Year in Review: Ups and Downs for Student Financial Aid in 2011 - Fastweb

Year in Review: Ups and Downs for Student Financial Aid in 2011

Mark Kantrowitz

January 05, 2012

New Gainful Employment regulations establish affordable debt restrictions on most programs at for-profit colleges and on non-degree certificate programs at public and non-profit colleges starting on July 1, 2012. The gainful employment rules establish minimum loan repayment rates (35%) and maximum debt-service-to-income (12%) and debt-service-to-discretionary-income (30%) ratios that the programs must satisfy to retain eligibility for federal student aid. New rules restricting substantial misrepresentation and incentive compensation became effective on July 1, 2011. These rules ban false advertising and commissioned recruiting at all types of colleges.

The Budget Control Act of 2011 (P.L. 112-25, August 2, 2011) eliminated new subsidized Stafford loans for graduate and professional students and discounts on new federal student loans in the Direct Loan program (other than auto-debit discounts) starting July 1, 2012, saving $21.6 billion over ten years. Of this, $17 billion was used to address an existing funding shortfall in the Pell Grant program for 2012-13, leaving the program with a $1.3 billion funding shortfall. The remaining $4.6 billion in savings was used for deficit reduction. The Budget Control Act of 2011 also mandates unspecified cuts in all federal spending (not just student aid) totaling $2.1 trillion over the next ten fiscal years. But federal student aid remains a big target for further cuts.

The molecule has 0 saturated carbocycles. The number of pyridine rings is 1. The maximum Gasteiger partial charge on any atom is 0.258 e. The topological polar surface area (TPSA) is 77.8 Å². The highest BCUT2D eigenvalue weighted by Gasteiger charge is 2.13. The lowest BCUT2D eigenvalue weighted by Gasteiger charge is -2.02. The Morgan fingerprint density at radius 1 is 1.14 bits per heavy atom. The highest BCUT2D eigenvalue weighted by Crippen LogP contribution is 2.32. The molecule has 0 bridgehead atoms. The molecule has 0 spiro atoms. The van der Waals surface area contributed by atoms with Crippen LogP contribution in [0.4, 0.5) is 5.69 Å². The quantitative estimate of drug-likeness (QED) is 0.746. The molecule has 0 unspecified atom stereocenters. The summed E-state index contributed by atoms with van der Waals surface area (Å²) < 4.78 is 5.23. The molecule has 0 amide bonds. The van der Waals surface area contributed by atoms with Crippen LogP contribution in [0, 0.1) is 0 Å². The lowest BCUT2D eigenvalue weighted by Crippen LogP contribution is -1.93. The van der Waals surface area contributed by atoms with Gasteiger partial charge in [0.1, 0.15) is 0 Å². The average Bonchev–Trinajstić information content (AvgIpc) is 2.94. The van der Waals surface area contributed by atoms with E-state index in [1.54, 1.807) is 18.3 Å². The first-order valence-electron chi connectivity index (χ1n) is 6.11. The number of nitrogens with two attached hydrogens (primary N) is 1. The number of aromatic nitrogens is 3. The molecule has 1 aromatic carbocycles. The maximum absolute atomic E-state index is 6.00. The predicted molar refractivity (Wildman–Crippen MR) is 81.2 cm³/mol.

A student aid policy analysis paper, The Distribution of Grants and Scholarships by Race, found that white students are 40% more likely to win private scholarships than minority students. White students were more likely to win private scholarships even after controlling for differences in income and academic performance. This paper debunked the myth that minority students win more than their fair share of scholarships.

Short-term cohort default rates on federal student loans increased to 8.8% from 7.1% the year before. This is the highest cohort default rate in 13 years. The main drivers of default rates are interest rates, unemployment rates, graduation rates and increases in the amount of debt.

Robert Applebaum, a New York attorney, organized an online petition calling for forgiveness of all student loan debt. The petition endorses a proposed Congressional resolution calling for student loan forgiveness that was introduced by Rep. Hansen Clarke (D-MI-13) in the US House of Representatives on July 22, 2011. The petition has collected more than 659,500 signatures from September 2, 2011 through the end of 2011.

The Occupy Wall Street protest movement began in Zuccotti Park on September 17, 2011. Among the many grievances are complaints about student loans. Many of the protesters have high education debt and are having difficulty getting jobs. The Occupy Student Debt Campaign has called for forgiveness of all student loans, zero-interest student loans, free tuition at public colleges and universities and greater transparency on how tuition dollars are spent at private non-profit and for-profit colleges and universities. On November 21, 2011, the Occupy Student Debt Campaign called for student loan borrowers to sign a pledge to stop making payments on their student loans after one million people have signed the pledge.

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